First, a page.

But the Nats were not surprised to learn that the best offensive player in the game from Aug. 29 until now was on their team, leading MLB in that span in runs, extra-base hits and on-base-plus-slugging percentage (1.106) with 10 homers. The teenager.
The legend of Bryce Harper has become big league reality in the past five weeks, though few have realized just how dramatically.
“That kid was in every big play we had down the stretch,” reliever Craig Stammen said. “He stepped up when it counted. When the lights are on, that boy shows up. That’s just the way it is.”
And that may be the way it is for a long time. In the first mega-test of whether the Nats’ center fielder, still only 19, can be a huge star, Harper has totally burned down the house.
We’re no longer talking about the hype of Harper that’s swirled since he was 15.
This is the real time-to-put-up deal. In this span when Harper was slugging .699 and hitting .341, the Angels’ 20-year-old star, Mike Trout, hit .269 with just nine RBI as his team eventually was eliminated.
Harper is so much more than numbers. You can feel him in the game like part of the atmosphere. He has run wild on the bases, tagging to go from second to third on an infield popup or pulling a delayed steal of third that draws a wild throw to score him. He has stolen hits with wall-crashing catches in center and received two standing ovations in one inning for his cannon throws to the plate. Most of all, he seems focused, in control and like he’s having a ball. The temper that derailed him during a two-month slump? Gone for now.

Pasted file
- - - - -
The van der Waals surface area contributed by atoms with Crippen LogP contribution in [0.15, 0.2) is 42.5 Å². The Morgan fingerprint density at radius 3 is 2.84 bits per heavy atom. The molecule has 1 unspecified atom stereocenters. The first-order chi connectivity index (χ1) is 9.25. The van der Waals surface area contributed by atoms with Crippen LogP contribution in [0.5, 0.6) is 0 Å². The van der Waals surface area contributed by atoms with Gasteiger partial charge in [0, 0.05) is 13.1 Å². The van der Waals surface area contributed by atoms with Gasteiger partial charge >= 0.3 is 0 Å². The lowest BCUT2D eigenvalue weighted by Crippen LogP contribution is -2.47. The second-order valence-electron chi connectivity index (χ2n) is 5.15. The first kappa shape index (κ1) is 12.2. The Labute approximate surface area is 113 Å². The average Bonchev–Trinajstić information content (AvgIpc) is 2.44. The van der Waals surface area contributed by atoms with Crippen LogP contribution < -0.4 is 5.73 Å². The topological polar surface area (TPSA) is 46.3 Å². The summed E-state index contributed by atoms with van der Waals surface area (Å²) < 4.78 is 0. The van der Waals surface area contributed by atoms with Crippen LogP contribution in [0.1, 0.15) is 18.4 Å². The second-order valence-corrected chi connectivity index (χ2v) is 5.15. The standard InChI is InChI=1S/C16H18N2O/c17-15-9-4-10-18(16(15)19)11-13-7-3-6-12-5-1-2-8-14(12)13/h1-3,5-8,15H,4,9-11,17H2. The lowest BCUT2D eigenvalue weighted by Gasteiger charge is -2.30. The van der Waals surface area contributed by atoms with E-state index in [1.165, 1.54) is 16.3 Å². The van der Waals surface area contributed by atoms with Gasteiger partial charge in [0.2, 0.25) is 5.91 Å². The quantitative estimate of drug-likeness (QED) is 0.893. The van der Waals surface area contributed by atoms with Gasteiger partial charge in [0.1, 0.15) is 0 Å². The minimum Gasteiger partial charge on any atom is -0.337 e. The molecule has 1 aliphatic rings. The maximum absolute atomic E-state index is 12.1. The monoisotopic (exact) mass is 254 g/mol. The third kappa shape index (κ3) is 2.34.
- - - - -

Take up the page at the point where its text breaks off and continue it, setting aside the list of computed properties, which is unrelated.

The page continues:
When he was still in high school, Harper said he wanted to be the greatest player who ever lived. Didn’t predict he would be. Said that was his only goal. Nothing less. Since Aug. 29, Harper hasn’t been Mickey Mantle. (Harper wears No. 34 because the numbers add up to 7, the Mick’s number.) He has been more like Willie Mays, playing every facet of the game with flash, dash, power, abandon and a ferocious desire to dominate his foes.
“It’s not a surprise. He’s a big-game player,” Jayson Werth said. “I give him hell all the time. He’s always saying, ‘This is how I do it,’ and, ‘This is my way of making that play.’ I say, ‘You haven’t done jack. There is no “your way.” ’ But, yeah, I believe in him.”
Is Bam-Bam really that good? We don’t know. Earlier this year, he had a two-month slump. He still misjudges about one long flyball every 10 days. Two years ago, he was a catcher; now, like Mantle in his early years, he plays center like a wild bull — sometimes wrong, but always in a hurry.